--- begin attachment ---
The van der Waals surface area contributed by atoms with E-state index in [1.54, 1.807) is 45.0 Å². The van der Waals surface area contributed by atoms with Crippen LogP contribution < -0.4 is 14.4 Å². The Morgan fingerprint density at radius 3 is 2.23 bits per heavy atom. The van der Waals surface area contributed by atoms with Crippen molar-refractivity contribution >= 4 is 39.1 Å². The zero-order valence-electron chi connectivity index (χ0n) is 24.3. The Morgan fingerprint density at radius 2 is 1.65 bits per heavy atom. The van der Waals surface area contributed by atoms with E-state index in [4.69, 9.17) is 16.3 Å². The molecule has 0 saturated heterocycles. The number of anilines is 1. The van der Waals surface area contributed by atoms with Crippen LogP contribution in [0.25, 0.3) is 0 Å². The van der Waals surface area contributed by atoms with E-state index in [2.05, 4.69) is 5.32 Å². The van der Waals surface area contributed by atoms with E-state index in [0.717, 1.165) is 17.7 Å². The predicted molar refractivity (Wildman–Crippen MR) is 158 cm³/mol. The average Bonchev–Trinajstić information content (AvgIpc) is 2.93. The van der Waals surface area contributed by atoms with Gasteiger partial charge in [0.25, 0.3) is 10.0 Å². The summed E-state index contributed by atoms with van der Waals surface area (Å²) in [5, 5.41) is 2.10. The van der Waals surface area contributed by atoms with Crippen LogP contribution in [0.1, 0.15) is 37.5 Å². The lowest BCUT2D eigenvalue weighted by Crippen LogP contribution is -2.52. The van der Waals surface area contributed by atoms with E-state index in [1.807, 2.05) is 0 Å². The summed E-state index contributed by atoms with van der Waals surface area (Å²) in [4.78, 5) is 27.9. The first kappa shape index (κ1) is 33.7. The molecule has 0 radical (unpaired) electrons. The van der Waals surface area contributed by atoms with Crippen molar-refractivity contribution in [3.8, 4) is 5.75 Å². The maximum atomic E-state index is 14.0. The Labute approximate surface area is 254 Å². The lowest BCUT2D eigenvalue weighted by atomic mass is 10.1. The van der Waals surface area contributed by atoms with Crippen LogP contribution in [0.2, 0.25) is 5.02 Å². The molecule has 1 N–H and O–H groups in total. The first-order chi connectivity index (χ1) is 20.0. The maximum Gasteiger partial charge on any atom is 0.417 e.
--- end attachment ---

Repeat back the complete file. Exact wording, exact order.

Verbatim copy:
The van der Waals surface area contributed by atoms with E-state index in [1.54, 1.807) is 45.0 Å². The van der Waals surface area contributed by atoms with Crippen LogP contribution < -0.4 is 14.4 Å². The Morgan fingerprint density at radius 3 is 2.23 bits per heavy atom. The van der Waals surface area contributed by atoms with Crippen molar-refractivity contribution >= 4 is 39.1 Å². The zero-order valence-electron chi connectivity index (χ0n) is 24.3. The Morgan fingerprint density at radius 2 is 1.65 bits per heavy atom. The van der Waals surface area contributed by atoms with E-state index in [4.69, 9.17) is 16.3 Å². The molecule has 0 saturated heterocycles. The number of anilines is 1. The van der Waals surface area contributed by atoms with Crippen LogP contribution in [0.25, 0.3) is 0 Å². The van der Waals surface area contributed by atoms with E-state index in [2.05, 4.69) is 5.32 Å². The van der Waals surface area contributed by atoms with E-state index in [0.717, 1.165) is 17.7 Å². The predicted molar refractivity (Wildman–Crippen MR) is 158 cm³/mol. The average Bonchev–Trinajstić information content (AvgIpc) is 2.93. The van der Waals surface area contributed by atoms with Gasteiger partial charge in [0.25, 0.3) is 10.0 Å². The summed E-state index contributed by atoms with van der Waals surface area (Å²) in [5, 5.41) is 2.10. The van der Waals surface area contributed by atoms with Crippen LogP contribution in [0.1, 0.15) is 37.5 Å². The lowest BCUT2D eigenvalue weighted by Crippen LogP contribution is -2.52. The van der Waals surface area contributed by atoms with E-state index in [1.807, 2.05) is 0 Å². The summed E-state index contributed by atoms with van der Waals surface area (Å²) in [4.78, 5) is 27.9. The first kappa shape index (κ1) is 33.7. The molecule has 0 radical (unpaired) electrons. The van der Waals surface area contributed by atoms with Crippen molar-refractivity contribution in [3.8, 4) is 5.75 Å². The maximum atomic E-state index is 14.0. The Labute approximate surface area is 254 Å². The lowest BCUT2D eigenvalue weighted by atomic mass is 10.1. The van der Waals surface area contributed by atoms with Crippen LogP contribution in [0.2, 0.25) is 5.02 Å². The molecule has 1 N–H and O–H groups in total. The first-order chi connectivity index (χ1) is 20.0. The maximum Gasteiger partial charge on any atom is 0.417 e.